JHOM - Personalities - Glückel of Hameln - Memoirs-Shabbetai
of false messiah Sabbetai Zevi
1666, self-proclaimed messiah Sabbetai Zevi gained the largest messianic
following in Jewish history. Jewish tradition proclaims that the Messiah
will come at a time following great war and pestilence, and the stage
was set by the Thirty Years' War and the massacres and misfortunes in
Central and Eastern Europe. Thousands of believers, vulnerable to the
promises of redemption made by the charismatic Sabbetzi Zevi, packed their
bags, and waited for deliverance to Jerusalem.
relates in her Memoirs how Jews with whom she was acquainted were
truly convinced that the Messiah was soon to arrive. In the following
selection, she relates Her father-in-law moved from Hamelin to Hildesheim,
leaving things standing as they were in the house, preparing barrels of
food which he planned to take with him to the Holy Land.
About this time people
began to talk of Sabbatai Zevi [the Messianic pretender]. But woe unto us that
we have sinned and never lived to see what we had heard and nigh believed. When
I think of the repentance done by young and old my pen falls me-but the whole
world knows of it!
O Lord of All Worlds,
hoping as we did that Thou hadst shown compassion on Israel and redeemed us,
we were like a woman who sits in labour and suffers mighty pangs, and thinks
once her suffering is over she shall be blessed with a child; but it was only
hearkening after a wind. So, dear God and King, it befell unto us. Throughout
the world, Thy servants and children rent themselves with repentance, prayer
and charity;' for two, yea, for three years Thy beloved people Israel sat in
labour; but there came forth naught but wind. It was not enough we were unworthy
to behold the child for whom we had laboured and in whom our, hope was sure;
we were left, in the end, abandoned. Still, my Lord and God, Thy people Israel
despair not; daily they trust that in Thy mercy Thou wilt redeem them. Though
redemption be deferred, yet every day I hope upon its coming. When it will be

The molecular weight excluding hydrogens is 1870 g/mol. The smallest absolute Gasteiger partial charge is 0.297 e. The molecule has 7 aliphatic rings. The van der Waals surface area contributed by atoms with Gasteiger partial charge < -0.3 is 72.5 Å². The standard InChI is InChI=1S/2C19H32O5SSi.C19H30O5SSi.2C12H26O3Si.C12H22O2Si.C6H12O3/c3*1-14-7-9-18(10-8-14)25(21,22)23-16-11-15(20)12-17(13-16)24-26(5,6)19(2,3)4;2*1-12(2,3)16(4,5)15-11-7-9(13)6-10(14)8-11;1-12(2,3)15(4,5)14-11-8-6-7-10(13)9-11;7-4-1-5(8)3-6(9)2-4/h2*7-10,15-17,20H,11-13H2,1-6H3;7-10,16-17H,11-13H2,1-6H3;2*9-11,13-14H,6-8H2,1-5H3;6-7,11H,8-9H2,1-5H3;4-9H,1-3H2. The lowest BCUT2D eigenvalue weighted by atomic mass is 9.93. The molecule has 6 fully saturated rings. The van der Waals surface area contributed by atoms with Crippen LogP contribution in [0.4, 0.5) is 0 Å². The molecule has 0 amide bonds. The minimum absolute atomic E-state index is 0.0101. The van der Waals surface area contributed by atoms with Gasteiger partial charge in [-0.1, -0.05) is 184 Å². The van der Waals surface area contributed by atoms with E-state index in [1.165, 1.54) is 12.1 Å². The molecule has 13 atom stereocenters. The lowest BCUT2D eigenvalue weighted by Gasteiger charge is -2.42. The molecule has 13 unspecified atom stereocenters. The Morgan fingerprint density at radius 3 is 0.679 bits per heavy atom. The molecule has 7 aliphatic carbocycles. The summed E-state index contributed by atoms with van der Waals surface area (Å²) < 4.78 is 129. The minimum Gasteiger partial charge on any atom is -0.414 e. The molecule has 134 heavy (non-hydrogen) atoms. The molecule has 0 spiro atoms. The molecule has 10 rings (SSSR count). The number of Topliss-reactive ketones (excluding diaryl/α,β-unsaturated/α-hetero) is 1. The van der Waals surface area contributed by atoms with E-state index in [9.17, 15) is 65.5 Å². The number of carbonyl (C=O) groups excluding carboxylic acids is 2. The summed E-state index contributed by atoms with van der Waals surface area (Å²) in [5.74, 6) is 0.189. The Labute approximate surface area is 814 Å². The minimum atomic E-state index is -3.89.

Thy holy will, Thou wilt in truth remember Thy people Israel.
Our joy, when the letters
arrived [from Smyrna] is not to be told. Most of them were addressed to the
Sephardim who, as fast as they came, took them to their synagogue and read them
aloud; young and old, the Germans too hastened to the Sephardic synagogue.
The Sephardic youth came
dressed in their best finery and decked in broad green silk ribbons, the gear
of Sabbatai Zevi. With timbrels and with dances they one and all trooped to
the synagogue, and they read the letters forth with joy like the Joy of the
Feast of Water-Drawing.
Many sold their houses and
lands and all their possessions, for any day they hoped to be redeemed. My good
father-in-law left his home in Hameln, abandoned his house and lands and all
his goodly furniture, and moved to Hildesheim. He sent on to us in Hamburg two
enormous casks packed with linens and with peas, beans, dried meats, shredded
prunes and like stuff, every manner of food that would keep. For the old man
expected to sail any moment from Hamburg to the Holy Land.
More than a year the casks
lay in my house. At length the old folks feared the meat and other edibles would
rot; and they wrote us, we should open the casks and remove the foodstuffs,
to save the linens from ruin. For three years the casks stood ready, and all
this while my father-in-law awaited the signal to depart. But the Most High
Full well we know the Most
High has given His word, and were we not so wicked, but truly pious from the
bottom of our hearts, I am certain God would have mercy on us; if only we kept
the commandment, "Thou shalt love thy neighbour as thyself!"But God
forgive us for the way we keep it -no good can come from the jealousy and footless
hate that rule our lives. Nevertheless, what Thou, Lord God, hast promised,
Thou wilt like a gracious king fulfil.
With this I will leave the
subject and return to my story.
The Memoirs of Glückel of Hameln. Marvin Lowenthal, trans. Copyright
© 1977 by Schocken Books (New York), pp. 45-47. Reprinted by permission
of Schocken Books.